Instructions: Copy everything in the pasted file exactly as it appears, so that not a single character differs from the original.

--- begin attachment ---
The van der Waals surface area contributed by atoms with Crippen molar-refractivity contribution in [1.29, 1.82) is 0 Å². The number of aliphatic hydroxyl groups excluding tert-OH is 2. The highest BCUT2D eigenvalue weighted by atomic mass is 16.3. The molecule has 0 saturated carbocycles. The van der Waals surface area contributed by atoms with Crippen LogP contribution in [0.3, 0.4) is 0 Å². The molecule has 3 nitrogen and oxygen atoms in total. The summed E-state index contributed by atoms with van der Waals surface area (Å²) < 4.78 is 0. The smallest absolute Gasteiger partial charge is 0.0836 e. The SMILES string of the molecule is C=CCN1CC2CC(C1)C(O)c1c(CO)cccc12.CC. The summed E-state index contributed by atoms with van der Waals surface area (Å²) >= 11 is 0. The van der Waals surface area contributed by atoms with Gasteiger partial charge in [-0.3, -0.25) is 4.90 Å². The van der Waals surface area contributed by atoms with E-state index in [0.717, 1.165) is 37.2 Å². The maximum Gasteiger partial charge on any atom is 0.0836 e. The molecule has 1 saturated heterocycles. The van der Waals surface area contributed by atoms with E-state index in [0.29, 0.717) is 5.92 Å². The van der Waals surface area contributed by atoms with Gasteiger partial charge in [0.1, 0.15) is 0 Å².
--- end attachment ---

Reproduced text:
The van der Waals surface area contributed by atoms with Crippen molar-refractivity contribution in [1.29, 1.82) is 0 Å². The number of aliphatic hydroxyl groups excluding tert-OH is 2. The highest BCUT2D eigenvalue weighted by atomic mass is 16.3. The molecule has 0 saturated carbocycles. The van der Waals surface area contributed by atoms with Crippen LogP contribution in [0.3, 0.4) is 0 Å². The molecule has 3 nitrogen and oxygen atoms in total. The summed E-state index contributed by atoms with van der Waals surface area (Å²) < 4.78 is 0. The smallest absolute Gasteiger partial charge is 0.0836 e. The SMILES string of the molecule is C=CCN1CC2CC(C1)C(O)c1c(CO)cccc12.CC. The summed E-state index contributed by atoms with van der Waals surface area (Å²) >= 11 is 0. The van der Waals surface area contributed by atoms with Gasteiger partial charge in [-0.3, -0.25) is 4.90 Å². The van der Waals surface area contributed by atoms with E-state index in [0.717, 1.165) is 37.2 Å². The maximum Gasteiger partial charge on any atom is 0.0836 e. The molecule has 1 saturated heterocycles. The van der Waals surface area contributed by atoms with E-state index in [0.29, 0.717) is 5.92 Å². The van der Waals surface area contributed by atoms with Gasteiger partial charge in [0.1, 0.15) is 0 Å².